Shares of Spark Therapeutics surged nearly 20 percent Wednesday after the Philadelphia gene therapy company revealed promising results from a study of its potential one-time therapy for hemophilia A.

Preliminary data from a Phase 1/2 dose-escalation clinical trial of SPK-8011 showed "human proof-of-concept" in three participants, the drug maker said.

"The encouraging start" for hemophilia A "reinforces the strength of our gene-therapy platform and positions us well to potentially transform the current treatment approach for this life-altering disease with a onetime intervention," said Katherine A. High, Spark's president and chief scientific officer.

Hemophilia is a genetic disorder caused by missing or defective factor VIII, a clotting protein. About 20,000 Americans live with hemophilia. The way the medical community has addressed the disorder is to ensure that patients have continuous injections of blood-clotting factors. Patients infuse themselves two to three times a week for the rest of their lives.

In the study, three patients received infusions of "vector genomes" and no serious adverse events were reported, Spark said. One person has been followed for 23 weeks and another for 12 weeks. The initial dose created stable factor VIII levels with no spontaneous bleeds, the company said.

For a third patient, the genome dose was doubled and that person's factor VIII activity level "is tracking proportionally higher, consistent with the dose escalation." So far, the drug has been safe and well tolerated, with no reports of serious adverse events, no thrombotic events, no immune responses, and no elevations of liver enzymes, the company said.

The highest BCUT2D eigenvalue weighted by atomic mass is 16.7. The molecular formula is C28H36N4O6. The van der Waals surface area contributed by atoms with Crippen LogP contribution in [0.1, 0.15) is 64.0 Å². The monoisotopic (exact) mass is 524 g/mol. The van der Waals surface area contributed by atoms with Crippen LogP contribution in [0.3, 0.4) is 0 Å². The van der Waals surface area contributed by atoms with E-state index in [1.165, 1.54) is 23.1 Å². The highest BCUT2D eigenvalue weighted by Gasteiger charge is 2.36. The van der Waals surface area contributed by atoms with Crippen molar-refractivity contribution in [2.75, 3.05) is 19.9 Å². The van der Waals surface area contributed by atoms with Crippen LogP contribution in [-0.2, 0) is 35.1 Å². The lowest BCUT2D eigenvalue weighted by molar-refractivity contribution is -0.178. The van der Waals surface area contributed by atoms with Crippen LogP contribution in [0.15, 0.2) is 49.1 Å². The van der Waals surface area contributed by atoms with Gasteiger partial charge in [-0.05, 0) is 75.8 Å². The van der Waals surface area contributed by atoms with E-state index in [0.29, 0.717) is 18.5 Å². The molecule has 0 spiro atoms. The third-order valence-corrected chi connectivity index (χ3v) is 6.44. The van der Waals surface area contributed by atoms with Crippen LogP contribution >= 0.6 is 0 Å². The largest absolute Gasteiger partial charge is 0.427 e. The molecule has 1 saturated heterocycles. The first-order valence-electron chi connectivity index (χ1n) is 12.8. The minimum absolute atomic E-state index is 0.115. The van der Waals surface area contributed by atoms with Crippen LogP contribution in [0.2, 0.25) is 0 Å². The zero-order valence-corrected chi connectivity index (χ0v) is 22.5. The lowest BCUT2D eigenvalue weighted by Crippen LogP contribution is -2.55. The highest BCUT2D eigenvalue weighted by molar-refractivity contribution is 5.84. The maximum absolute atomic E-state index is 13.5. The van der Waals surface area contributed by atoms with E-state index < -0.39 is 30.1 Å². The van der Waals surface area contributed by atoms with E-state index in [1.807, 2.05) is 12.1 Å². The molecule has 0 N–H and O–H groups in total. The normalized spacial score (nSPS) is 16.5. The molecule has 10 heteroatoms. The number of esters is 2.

"The data must be considered preliminary and one must be careful not to overinterpret them," said Cowen & Co. analyst Phil Nadeau in a client update. "That being said, we find the results quite encouraging."

Despite a low starting dose, the gene therapy produced "stable and clinically meaningful factor levels" sufficient to prevent spontaneous bleeds in patients, Nadeau said. Moreover, the safety profile is "clean thus far." The results suggest the company may "be able to achieve greater factor levels" at higher doses. "We find SPK-8011's early data encouraging, and think they suggest that Spark has a viable and competitive hemophilia A program."

Spark will present full data at a medical conference in December.

The hemophilia A results, though early, along with previously reported data for the company's hemophilia B candidate, "confirm Spark's thought leadership in hemophilia gene therapy, and the likelihood of achieving a leading position in the overall hemophilia market (currently $7 billion, growing to $14 billion in 2030)," Chardan Capital Markets analyst Gbola Amusa said in a client note. Chardan raised its peak earnings forecast for Spark's hemophilia A therapy to $1.3 billion, up from $397 million.

Spark's lead drug, a treatment for rare inherited blindness, is under priority review with the U.S. Food and Drug Administration, with a possible approval date of Jan. 12, 2018. If approved, it would be the first gene therapy for a genetic disease in the United States.

Spark, which was spun out of Children's Hospital of Philadelphia, reported a second-quarter financial loss of $74.4 million in the quarter ended June 30, or $2.40 per share, on revenue of $1.5 million from its collaboration with Pfizer Inc. for hemophilia B.

Spark's shares have risen 58 percent since Jan. 1 and 37 percent in the last 12 months. The stock closed up 19.72 percent, or $13.13,  to $79.72.